Nairobi is East Africa’s digital innovation hub
Smartphone subscribers in Kenya are expected to increase to more than 7 million by 2017, out of a total of 3 million according to 2013 estimates. Currently, smartphone penetration in Kenya varies between 20 and 30 per cent depending on the mobile network operator. Kenyan youth segment is a crucial driver in mobile-app adoption as well as smartphone usage, especially in the developing markets, as these people are very active in new trends and information and communications technology services. Currently, Kenyans aged 10-25-years age segment are the largest population group, and there are around 20 million young people in Kenya. In Kenya, young people are more active in using smartphones for multiple purposes, from basic services such as voice and texting to Internet browsing, using social media, and watching streaming video. Also in Kenya, youth actively use messaging apps such as Viber, WhatsApp because their features allow them to coordinate their activities with different social-media groups, undertake private chatting with groups of friends, and access social-network platforms.
Some also provide games, digital stickers, and music sharing.Youth culture in areas like Nairobi, Mombasa, Kisumu, urbanisation, and the growth of smartphone are the three key trends driving ICT growth in Kenya, Africa’s ninth largest economy. Your blogger believe if mobile operators in Kenya collectively support and hand start-ups an opportunity to create and develop applications or solutions that are useful and make Kenyans lives more convenient, easier and faster, the East African country will cement its digital innovation hub reputation.This year, Safaricom has teams of participating start-ups who have amazing and innovative products. Some of them started out by trying to find a problem and finding the best way to resolve it. As studies have shown, the young generation is very technology savvy, and Kenya has over five million social media users as of June 2014 statistics. Kenya smartphone penetration is growing so rapidly that technology-wise, users have whatever people in Western countries have. Additionally, the country is one of the top countries in Africa in terms of the number of social media users. There is no doubt that Kenyan start-ups have the potential to grow and form one of strongest communities for start-ups in the region.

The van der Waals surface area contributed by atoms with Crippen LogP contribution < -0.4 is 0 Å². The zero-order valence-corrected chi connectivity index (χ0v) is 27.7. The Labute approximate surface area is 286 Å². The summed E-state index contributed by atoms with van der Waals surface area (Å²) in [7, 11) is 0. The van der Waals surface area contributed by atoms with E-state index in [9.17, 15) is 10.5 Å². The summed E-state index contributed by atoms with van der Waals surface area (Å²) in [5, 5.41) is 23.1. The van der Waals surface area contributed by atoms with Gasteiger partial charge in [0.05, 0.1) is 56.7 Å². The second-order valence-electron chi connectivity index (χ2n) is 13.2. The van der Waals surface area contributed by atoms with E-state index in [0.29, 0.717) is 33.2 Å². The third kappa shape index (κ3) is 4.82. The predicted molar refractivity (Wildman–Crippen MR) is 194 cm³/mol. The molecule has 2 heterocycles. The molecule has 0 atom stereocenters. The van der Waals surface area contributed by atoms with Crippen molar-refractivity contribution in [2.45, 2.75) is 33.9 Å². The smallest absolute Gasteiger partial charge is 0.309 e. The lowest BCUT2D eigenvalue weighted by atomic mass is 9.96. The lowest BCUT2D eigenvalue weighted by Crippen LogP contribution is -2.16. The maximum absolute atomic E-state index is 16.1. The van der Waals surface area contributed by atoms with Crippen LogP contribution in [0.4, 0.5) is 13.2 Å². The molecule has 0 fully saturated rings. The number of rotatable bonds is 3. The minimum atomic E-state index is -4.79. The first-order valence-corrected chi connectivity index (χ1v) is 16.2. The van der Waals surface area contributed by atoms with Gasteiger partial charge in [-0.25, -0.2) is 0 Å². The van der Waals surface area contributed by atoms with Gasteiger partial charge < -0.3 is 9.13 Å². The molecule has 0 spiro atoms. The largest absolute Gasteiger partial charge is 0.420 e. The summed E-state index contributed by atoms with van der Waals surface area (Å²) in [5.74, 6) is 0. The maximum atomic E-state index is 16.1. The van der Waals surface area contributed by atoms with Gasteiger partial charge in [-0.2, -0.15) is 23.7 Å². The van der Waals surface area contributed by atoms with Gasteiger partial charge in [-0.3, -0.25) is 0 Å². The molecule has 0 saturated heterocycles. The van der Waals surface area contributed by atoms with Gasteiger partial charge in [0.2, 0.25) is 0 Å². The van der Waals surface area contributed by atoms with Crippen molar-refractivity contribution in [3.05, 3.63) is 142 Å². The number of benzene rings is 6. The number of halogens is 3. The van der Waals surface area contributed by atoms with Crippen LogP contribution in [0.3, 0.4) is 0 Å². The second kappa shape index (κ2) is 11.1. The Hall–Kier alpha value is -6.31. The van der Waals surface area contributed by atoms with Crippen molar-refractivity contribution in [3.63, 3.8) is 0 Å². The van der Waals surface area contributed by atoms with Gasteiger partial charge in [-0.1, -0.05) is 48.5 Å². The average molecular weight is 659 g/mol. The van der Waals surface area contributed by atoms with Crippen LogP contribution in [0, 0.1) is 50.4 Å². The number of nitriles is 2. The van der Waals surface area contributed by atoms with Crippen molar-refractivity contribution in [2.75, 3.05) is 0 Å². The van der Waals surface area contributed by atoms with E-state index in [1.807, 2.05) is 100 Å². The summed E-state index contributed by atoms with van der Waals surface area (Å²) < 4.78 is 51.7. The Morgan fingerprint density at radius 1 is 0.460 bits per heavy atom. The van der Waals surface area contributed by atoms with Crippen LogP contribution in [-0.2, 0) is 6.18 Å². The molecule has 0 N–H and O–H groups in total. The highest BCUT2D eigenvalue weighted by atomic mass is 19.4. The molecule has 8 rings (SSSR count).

From my decade plus work experience in the software industry, I think it is the right time for start-ups in Kenya and greater East African region to experience exponential growth in technology during the next few years. In 2014, mobile internet usage jumped almost three times from 13.8 per cent a year earlier to 39.7 per cent. Nairobi has the most Facebook users in East African region, with over 1.2 million users out of a population of 3.5 million. Jomo Kenyatta International Airport and Mombasa International Airports are among the top most popular shared places on Instagram in East Africa. Twitter recently revealed that Nairobi was its sixth-largest market in Africa and first in East Africa, with more than 150,000 active daily users. The extreme growth of internet and online application usage is largely the result of lower prices for smartphones, improved network quality and coverage, and increasingly popular social applications such as Twitter, Instagram and Facebook. These are all the reasons why start-ups should focus on mobile applications and online services. Online services reach a wide range of users and create an excellent opportunity for start-ups to connect with their customers and to market and sell their products and services.